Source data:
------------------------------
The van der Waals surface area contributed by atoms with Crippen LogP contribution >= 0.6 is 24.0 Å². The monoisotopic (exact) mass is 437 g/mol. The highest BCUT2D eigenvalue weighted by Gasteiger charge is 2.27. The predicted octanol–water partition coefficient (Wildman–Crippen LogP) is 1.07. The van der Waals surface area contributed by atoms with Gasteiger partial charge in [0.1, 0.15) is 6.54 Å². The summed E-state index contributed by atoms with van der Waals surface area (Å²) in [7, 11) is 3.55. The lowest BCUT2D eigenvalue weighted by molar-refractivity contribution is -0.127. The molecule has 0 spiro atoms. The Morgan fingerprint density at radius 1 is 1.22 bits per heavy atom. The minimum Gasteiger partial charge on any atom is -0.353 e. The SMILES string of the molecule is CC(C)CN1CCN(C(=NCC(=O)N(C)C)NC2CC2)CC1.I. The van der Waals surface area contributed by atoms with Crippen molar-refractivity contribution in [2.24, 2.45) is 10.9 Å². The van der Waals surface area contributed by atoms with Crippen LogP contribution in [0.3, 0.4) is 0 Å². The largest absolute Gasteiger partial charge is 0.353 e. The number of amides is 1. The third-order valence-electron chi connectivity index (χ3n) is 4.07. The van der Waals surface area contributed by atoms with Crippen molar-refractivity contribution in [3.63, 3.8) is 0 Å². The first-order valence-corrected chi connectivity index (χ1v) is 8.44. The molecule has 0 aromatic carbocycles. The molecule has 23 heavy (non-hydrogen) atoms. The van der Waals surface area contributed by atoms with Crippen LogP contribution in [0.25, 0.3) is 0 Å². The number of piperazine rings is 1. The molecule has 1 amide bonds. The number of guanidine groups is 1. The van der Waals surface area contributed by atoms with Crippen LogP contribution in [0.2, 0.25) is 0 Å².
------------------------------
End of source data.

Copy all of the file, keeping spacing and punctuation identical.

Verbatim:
The van der Waals surface area contributed by atoms with Crippen LogP contribution >= 0.6 is 24.0 Å². The monoisotopic (exact) mass is 437 g/mol. The highest BCUT2D eigenvalue weighted by Gasteiger charge is 2.27. The predicted octanol–water partition coefficient (Wildman–Crippen LogP) is 1.07. The van der Waals surface area contributed by atoms with Gasteiger partial charge in [0.1, 0.15) is 6.54 Å². The summed E-state index contributed by atoms with van der Waals surface area (Å²) in [7, 11) is 3.55. The lowest BCUT2D eigenvalue weighted by molar-refractivity contribution is -0.127. The molecule has 0 spiro atoms. The Morgan fingerprint density at radius 1 is 1.22 bits per heavy atom. The minimum Gasteiger partial charge on any atom is -0.353 e. The SMILES string of the molecule is CC(C)CN1CCN(C(=NCC(=O)N(C)C)NC2CC2)CC1.I. The van der Waals surface area contributed by atoms with Crippen molar-refractivity contribution in [2.24, 2.45) is 10.9 Å². The van der Waals surface area contributed by atoms with Crippen LogP contribution in [0.3, 0.4) is 0 Å². The largest absolute Gasteiger partial charge is 0.353 e. The number of amides is 1. The third-order valence-electron chi connectivity index (χ3n) is 4.07. The van der Waals surface area contributed by atoms with Crippen molar-refractivity contribution in [3.63, 3.8) is 0 Å². The first-order valence-corrected chi connectivity index (χ1v) is 8.44. The molecule has 0 aromatic carbocycles. The molecule has 23 heavy (non-hydrogen) atoms. The van der Waals surface area contributed by atoms with Crippen LogP contribution in [0.25, 0.3) is 0 Å². The number of piperazine rings is 1. The molecule has 1 amide bonds. The number of guanidine groups is 1. The van der Waals surface area contributed by atoms with Crippen LogP contribution in [0.2, 0.25) is 0 Å².